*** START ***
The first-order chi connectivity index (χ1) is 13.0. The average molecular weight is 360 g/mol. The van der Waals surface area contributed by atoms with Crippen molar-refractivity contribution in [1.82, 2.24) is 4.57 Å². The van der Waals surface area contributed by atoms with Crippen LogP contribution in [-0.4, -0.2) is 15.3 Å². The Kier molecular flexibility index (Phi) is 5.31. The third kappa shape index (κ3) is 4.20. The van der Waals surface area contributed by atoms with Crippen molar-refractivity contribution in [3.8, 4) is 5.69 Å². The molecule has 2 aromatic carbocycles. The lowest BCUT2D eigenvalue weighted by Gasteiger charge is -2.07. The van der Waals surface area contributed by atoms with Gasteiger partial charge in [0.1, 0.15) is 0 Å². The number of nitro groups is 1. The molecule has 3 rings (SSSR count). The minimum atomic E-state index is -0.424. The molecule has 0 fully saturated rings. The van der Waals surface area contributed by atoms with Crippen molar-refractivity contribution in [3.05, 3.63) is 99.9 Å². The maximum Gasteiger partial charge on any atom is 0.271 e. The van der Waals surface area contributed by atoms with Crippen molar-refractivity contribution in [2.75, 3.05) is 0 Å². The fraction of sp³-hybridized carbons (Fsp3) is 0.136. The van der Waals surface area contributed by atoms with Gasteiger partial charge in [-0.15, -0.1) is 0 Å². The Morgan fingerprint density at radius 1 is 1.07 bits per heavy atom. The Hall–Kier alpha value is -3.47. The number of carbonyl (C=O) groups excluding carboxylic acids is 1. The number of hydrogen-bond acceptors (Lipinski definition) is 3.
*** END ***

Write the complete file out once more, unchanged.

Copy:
The first-order chi connectivity index (χ1) is 13.0. The average molecular weight is 360 g/mol. The van der Waals surface area contributed by atoms with Crippen molar-refractivity contribution in [1.82, 2.24) is 4.57 Å². The van der Waals surface area contributed by atoms with Crippen LogP contribution in [-0.4, -0.2) is 15.3 Å². The Kier molecular flexibility index (Phi) is 5.31. The third kappa shape index (κ3) is 4.20. The van der Waals surface area contributed by atoms with Crippen molar-refractivity contribution in [3.8, 4) is 5.69 Å². The molecule has 2 aromatic carbocycles. The lowest BCUT2D eigenvalue weighted by Gasteiger charge is -2.07. The van der Waals surface area contributed by atoms with Gasteiger partial charge in [0.1, 0.15) is 0 Å². The number of nitro groups is 1. The molecule has 3 rings (SSSR count). The minimum atomic E-state index is -0.424. The molecule has 0 fully saturated rings. The van der Waals surface area contributed by atoms with Crippen molar-refractivity contribution in [3.05, 3.63) is 99.9 Å². The maximum Gasteiger partial charge on any atom is 0.271 e. The van der Waals surface area contributed by atoms with Crippen molar-refractivity contribution in [2.75, 3.05) is 0 Å². The fraction of sp³-hybridized carbons (Fsp3) is 0.136. The van der Waals surface area contributed by atoms with Gasteiger partial charge in [-0.15, -0.1) is 0 Å². The Morgan fingerprint density at radius 1 is 1.07 bits per heavy atom. The Hall–Kier alpha value is -3.47. The number of carbonyl (C=O) groups excluding carboxylic acids is 1. The number of hydrogen-bond acceptors (Lipinski definition) is 3.